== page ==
You have reached your limit of free articles this month.

Enjoy unlimited access to SpringfieldNewsSun.com

Starting at just 99¢ for 8 weeks.

GREAT REASONS TO SUBSCRIBE TODAY!

  • IN-DEPTH REPORTING
  • INTERACTIVE STORYTELLING
  • NEW TOPICS & COVERAGE
  • ePAPER
X

You have read of premium articles.

Get unlimited access to all of our breaking news, in-depth coverage and interactive features. Starting at just 99c for 8 weeks.

X

Welcome to SpringfieldNewsSun.com

Your source for Clark and Champaign counties’ hometown news. All readers have free access to a limited number of stories every month.

If you are a News-Sun subscriber, please take a moment to login for unlimited access.

Fast-food workers protest low wages


Fast-food workers and labor organizers on Thursday rallied in protest over low wages, with actions taking place in 100 cities including Cincinnati, Cleveland and Columbus.

The actions began about a year ago and are spearheaded by the Service Employees International Union, which has spent millions to bankroll local worker groups and organize publicity for the demonstrations. At a time when there’s growing national and international attention on economic disparities, advocacy groups and Democrats are also hoping to build public support to raise the federal minimum wage of $7.25. That comes to about $15,000 a year for full-time work.

Proposals are to hike the federal minimum wage to $10.10 an hour.

Protesters are calling for pay of $15 an hour, but the figure is seen more as a rallying point than a near-term possibility.

Ohio’s minimum wage, pegged to inflation, increases on Jan. 1 to $7.95 per hour for non-tipped employees and to $3.98 per hour for tipped employees. The current pay level is $7.85 or $3.93 per hour, according to the state commerce department.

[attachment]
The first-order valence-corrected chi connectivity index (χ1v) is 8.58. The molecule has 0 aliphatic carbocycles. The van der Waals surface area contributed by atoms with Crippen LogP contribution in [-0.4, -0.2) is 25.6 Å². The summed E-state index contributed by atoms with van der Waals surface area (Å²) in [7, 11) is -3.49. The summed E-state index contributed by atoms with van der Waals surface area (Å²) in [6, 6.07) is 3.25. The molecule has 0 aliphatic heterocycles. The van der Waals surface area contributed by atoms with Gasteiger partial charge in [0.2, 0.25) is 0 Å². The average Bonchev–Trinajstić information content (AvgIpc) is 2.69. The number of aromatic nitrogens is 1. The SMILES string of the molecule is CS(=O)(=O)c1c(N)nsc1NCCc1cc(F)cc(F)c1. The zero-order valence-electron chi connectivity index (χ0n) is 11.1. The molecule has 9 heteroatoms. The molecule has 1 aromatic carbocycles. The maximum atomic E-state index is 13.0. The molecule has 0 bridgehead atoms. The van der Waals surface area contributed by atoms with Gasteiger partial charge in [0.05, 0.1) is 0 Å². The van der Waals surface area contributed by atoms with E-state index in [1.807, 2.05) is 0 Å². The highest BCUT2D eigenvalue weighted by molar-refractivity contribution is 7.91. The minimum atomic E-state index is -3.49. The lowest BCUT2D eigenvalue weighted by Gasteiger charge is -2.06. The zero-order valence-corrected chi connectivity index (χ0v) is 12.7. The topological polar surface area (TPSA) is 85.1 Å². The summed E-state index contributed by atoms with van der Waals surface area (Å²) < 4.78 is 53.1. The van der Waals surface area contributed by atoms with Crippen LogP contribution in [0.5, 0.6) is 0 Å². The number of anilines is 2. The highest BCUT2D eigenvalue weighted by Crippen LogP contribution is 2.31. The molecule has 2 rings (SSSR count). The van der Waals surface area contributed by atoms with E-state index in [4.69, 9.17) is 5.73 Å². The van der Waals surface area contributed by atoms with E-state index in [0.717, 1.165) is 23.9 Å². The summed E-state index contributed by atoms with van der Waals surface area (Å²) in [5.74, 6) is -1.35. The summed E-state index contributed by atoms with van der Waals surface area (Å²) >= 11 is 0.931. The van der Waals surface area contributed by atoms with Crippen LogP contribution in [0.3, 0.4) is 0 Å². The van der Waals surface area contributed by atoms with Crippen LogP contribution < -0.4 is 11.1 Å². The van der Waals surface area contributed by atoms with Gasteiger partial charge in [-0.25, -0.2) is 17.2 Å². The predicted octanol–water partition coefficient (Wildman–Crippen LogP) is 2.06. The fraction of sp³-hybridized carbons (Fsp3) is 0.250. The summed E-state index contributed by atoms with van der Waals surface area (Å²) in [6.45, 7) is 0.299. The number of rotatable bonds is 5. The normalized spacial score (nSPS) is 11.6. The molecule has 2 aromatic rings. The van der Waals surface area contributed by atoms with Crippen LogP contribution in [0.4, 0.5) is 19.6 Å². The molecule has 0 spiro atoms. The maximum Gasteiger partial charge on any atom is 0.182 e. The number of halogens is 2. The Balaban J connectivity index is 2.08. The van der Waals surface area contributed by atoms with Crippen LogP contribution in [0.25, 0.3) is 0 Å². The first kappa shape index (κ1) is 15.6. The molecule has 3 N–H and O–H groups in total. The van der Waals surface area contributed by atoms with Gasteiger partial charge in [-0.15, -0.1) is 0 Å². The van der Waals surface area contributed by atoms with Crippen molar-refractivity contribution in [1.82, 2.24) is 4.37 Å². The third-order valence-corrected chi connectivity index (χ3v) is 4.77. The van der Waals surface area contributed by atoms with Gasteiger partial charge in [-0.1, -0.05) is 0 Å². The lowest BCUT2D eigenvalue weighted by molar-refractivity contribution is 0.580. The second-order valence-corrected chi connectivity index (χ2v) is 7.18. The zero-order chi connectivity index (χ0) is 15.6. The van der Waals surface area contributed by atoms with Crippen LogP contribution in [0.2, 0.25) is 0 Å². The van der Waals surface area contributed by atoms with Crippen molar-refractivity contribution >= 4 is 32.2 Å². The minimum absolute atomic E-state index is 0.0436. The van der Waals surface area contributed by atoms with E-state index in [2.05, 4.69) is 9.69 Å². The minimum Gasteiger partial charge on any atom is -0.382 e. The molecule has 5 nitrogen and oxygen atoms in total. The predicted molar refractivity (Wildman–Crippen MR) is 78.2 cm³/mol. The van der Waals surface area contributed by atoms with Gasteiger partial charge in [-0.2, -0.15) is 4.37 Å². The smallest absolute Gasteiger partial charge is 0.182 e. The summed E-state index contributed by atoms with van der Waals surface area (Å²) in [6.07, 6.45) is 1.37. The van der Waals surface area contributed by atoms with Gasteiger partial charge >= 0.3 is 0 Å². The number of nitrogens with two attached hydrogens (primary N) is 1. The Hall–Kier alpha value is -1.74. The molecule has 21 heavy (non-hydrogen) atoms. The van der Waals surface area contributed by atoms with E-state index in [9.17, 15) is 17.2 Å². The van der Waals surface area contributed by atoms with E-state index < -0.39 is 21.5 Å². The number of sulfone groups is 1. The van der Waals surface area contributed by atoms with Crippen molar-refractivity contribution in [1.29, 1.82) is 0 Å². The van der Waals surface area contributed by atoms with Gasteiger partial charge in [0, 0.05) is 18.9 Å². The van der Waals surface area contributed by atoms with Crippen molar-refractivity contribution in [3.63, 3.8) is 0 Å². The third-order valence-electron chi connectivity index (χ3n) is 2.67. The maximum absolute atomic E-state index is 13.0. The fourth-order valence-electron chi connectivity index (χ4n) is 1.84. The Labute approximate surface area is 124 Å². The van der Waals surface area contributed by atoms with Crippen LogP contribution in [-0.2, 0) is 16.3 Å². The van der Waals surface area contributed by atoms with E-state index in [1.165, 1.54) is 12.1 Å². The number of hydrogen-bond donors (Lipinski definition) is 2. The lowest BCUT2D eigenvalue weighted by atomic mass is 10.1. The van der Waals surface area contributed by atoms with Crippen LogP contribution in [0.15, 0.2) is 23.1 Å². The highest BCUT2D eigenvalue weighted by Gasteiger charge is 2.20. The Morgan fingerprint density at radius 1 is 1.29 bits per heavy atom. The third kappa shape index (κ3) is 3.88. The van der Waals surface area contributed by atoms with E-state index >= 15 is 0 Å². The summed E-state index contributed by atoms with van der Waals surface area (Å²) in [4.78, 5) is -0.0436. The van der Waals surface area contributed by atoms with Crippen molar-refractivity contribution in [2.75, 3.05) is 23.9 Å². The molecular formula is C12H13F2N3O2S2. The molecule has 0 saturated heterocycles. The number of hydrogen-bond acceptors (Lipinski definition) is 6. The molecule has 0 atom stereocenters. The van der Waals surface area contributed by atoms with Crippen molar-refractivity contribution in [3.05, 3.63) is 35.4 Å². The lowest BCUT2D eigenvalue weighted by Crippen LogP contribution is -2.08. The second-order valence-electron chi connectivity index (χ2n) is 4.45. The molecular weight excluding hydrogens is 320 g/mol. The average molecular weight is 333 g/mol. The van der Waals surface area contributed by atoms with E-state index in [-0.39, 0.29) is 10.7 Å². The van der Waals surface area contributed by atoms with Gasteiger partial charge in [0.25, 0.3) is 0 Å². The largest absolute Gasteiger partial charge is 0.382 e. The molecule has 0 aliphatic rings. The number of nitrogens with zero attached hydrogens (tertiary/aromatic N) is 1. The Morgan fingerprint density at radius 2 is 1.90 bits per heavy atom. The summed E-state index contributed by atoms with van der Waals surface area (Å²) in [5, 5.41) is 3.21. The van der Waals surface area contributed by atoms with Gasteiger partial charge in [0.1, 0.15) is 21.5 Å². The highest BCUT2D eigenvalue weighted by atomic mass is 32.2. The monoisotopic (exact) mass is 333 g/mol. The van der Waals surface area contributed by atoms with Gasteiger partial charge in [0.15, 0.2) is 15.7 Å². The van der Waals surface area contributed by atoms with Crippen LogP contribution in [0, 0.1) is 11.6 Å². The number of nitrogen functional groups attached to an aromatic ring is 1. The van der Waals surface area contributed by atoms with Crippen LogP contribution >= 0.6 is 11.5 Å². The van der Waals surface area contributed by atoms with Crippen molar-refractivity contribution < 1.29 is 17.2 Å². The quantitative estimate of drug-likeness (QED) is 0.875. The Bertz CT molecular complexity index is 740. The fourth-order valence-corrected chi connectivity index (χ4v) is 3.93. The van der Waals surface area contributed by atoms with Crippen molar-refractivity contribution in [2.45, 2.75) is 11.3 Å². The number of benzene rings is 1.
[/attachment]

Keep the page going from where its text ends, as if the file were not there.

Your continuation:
Strikes were held at fast-food chains such as McDonald’s, Wendy’s, Burger King, and KFC.

About 30 Cincinnati area protesters gathered during the lunch hour Thursday at a corporate-owned Wendy’s at 5330 Ridge Avenue. Those involved in organizing the local event were liberal group ProgressOhio, the Cincinnati Interfaith Committee, Service Employees International Union and the group Fight for a Fair Economy.

“The wages have not kept up… with profits of these companies,” said David Little, spokesman for ProgressOhio in Cincinnati.

“If you do not have a living wage, you end up on food stamps, you have to go to Medicaid for your health care,” Little said. “Why are all these people who are working 40 hours a week in some cases, why are they below the poverty level and why are they being assisted by the government and taxpayers when these companies are taking the profits?”

Thursday’s events followed protests held in November at Walmart stores ahead of Black Friday, including stores in Butler Twp. and Evendale. Union members, supporters and workers that protested at the Walmarts said employees were being retaliated against for speaking out against working conditions. Workers also demanded more full-time employees making more than $25,000 a year.

In response to the fast-food industry rallies, the National Restaurant Association, an industry lobbying group, said most of those protesting were union workers and that “relatively few” workers have participated in past actions. It called the demonstrations a “campaign engineered by national labor groups.”

The Ohio Restaurant Association called the attacks unfair.

“We welcome a debate on fair wages, but it needs to be fact-based and reflect that the majority of U.S. workers who earn the minimum wage are not employed in the restaurant industry,” said Geoff Hetrick, Ohio Restaurant Association president and chief executive, in a statement. “In fact, according to the Bureau of Labor Statistics, only 5 percent of restaurant employees earn the minimum wage and those who do are predominantly working part-time jobs and nearly half are teenagers.”